Friday, October 5, 2012

Happy Thanksgiving, Pilgrim

English: "The First Thanksgiving at Plymo...
English: "The First Thanksgiving at Plymouth" (1914) By Jennie A. Brownscombe (Photo credit: Wikipedia)

 
















The Puritans and Pilgrims, (the former wished to stay within the English fold, the latter were Separatists), arrived in North America in 1620. 

The painting By Jennie A. Brownscombe, (above), done in 1914 is called The First Thanksgiving.
It shows healthy, clean settlers a year after the landing gathered in a lovely meadow in front of a cosy cabin. 
The table is heavily laden with the fruits of their labours while a docile group of native warriors sits like happy, grateful children in the background.

Right.

The truth is that the Puritans and Pilgrims blundered about for years, always on the edge of starvation. 
They managed to unfriend many of the aboriginal people whose land they were expropriating and they argued incessantly with each other and with their English overlords over theology and money. 

And if you've ever thought that you might have enjoyed being a part of that fun little group please remember that they are the same people who left us the legacy of the Salem witch trials.

 

But hey, I'm not here to spoil your Thanksgiving week-end!

If you are Canadian, eat, drink, be merry for the harvest is gathered.

And be thankful that beef was recalled this week, not turkey.

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11 comments:

Debra She Who Seeks said...

I never knew the difference between puritans and pilgrims before -- thanks! And have a great Thanksgiving, Francie.

Katharine said...

LOl...very true, and yes, I'm so thankful to be able to roast my turkey this weekend! Have a wonderful Thanksgiving!

Jim said...

Thanks for clearing up the difference between these two groups for me as well, Francie.
Amazing what we are led to believe about our history and how it all unfolded.
Happy Thanksgiving to you as well from we in Nova Scotia.

Doug Jamieson said...

The first Thanksgiving celebration by Euro-peoples in North America was not in New England but in Newfoundland, 42 years before the Pilgrims.

Can't call it Canadian, though, as Newfoundland didn't join Canada until 1949.

Details at http://tinyurl.com/6z9z9b

Happy Thanksgiving, Francie.

The Episcopagan said...

Thanks Doug! I didn't know this:

"The first Thanksgiving celebration by Euro-peoples in North America was not in New England but in Newfoundland by Martin Frobisher, 42 years before the Pilgrims.

Frobisher's Thanksgiving was not for harvest but homecoming. He had safely returned from a search for the Northwest Passage, avoiding the later fate of Henry Hudson and Sir John Franklin."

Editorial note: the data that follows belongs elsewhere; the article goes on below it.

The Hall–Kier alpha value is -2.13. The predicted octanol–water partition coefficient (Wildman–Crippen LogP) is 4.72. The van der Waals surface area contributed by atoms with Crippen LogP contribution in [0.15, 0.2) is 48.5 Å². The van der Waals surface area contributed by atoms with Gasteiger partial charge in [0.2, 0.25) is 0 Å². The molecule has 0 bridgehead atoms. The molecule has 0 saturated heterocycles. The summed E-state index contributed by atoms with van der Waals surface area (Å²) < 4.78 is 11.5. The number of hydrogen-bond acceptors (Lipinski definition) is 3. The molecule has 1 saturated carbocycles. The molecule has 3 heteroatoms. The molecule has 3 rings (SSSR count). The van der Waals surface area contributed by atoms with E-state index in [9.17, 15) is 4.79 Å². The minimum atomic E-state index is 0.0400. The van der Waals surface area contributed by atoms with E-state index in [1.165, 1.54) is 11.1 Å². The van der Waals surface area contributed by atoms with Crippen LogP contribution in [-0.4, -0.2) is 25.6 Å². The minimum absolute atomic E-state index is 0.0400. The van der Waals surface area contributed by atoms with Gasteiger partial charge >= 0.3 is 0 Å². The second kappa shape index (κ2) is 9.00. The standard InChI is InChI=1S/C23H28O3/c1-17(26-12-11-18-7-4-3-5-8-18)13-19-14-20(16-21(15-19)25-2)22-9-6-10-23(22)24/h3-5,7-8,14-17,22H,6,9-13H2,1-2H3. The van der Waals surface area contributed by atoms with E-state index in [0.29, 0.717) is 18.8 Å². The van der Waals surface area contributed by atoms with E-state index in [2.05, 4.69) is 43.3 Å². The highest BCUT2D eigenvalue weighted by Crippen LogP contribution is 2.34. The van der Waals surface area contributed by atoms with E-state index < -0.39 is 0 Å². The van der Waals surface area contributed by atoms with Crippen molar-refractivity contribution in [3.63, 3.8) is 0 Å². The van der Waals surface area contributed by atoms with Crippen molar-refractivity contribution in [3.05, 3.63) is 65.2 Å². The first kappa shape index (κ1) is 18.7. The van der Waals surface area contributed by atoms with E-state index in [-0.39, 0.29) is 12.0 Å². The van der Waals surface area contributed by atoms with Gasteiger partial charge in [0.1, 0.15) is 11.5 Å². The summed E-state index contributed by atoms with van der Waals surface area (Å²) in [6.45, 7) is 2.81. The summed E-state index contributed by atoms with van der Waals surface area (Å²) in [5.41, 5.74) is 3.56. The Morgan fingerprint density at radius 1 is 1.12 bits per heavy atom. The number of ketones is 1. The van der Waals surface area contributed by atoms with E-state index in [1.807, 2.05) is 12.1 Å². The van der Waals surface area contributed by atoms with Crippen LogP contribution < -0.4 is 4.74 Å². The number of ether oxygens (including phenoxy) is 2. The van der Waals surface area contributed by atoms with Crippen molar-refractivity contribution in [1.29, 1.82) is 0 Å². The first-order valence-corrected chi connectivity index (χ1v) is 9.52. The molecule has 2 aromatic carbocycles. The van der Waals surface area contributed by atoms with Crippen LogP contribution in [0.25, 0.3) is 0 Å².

Kay G. said...

You really have to read more to know the true history of anything connected to American history. All of the schoolbooks are sanitized and now, are politically correct.

Found you from Martha's great blog, she gave you her "Funkalicious Award" for this month!

Plowing Through Life (Martha) said...

Hahaha...I love this post, Francie! It once again reminds me how we like to glorify history and change the facts a little. I always say that I wouldn't mind visiting the past, but that I would never want to go back and live there. We are always moving forward (hopefully) with each generation, so if I had a choice, I'd skip forward at least 1,000 years, probably much more, to see if we've evolved into better humand beings that are kinder to one another. In the meantime, we are where we are. Happy Thanksgiving, Francie, from one of your blog fans!

The Episcopagan said...

That is interesting, Kay, but Americans don't have to shoulder the responsibility for the whitewashing of the Pilgrims. They are a part of Canadian histry too because there was no Canada or US in those days. We are as guilty as anyone else.


Thanks, Martha. 1,000 years in the future, eh? I wonder where humankind will be then? Hard to believe even 1 million or 10 million years from now will arrive eventually.

Jeesh, I just need to get through the day sometimes!

Kay G. said...

I am a bit puzzled by your response to my comment. I meant no offense to either America or Canada.

Introverted Art said...

wow, I never new the difference before... I am always so busy thinking about the turkey!

Pandorah's Box said...

I can't imagine it was fun times for those people.

How did this tradition get started again? :P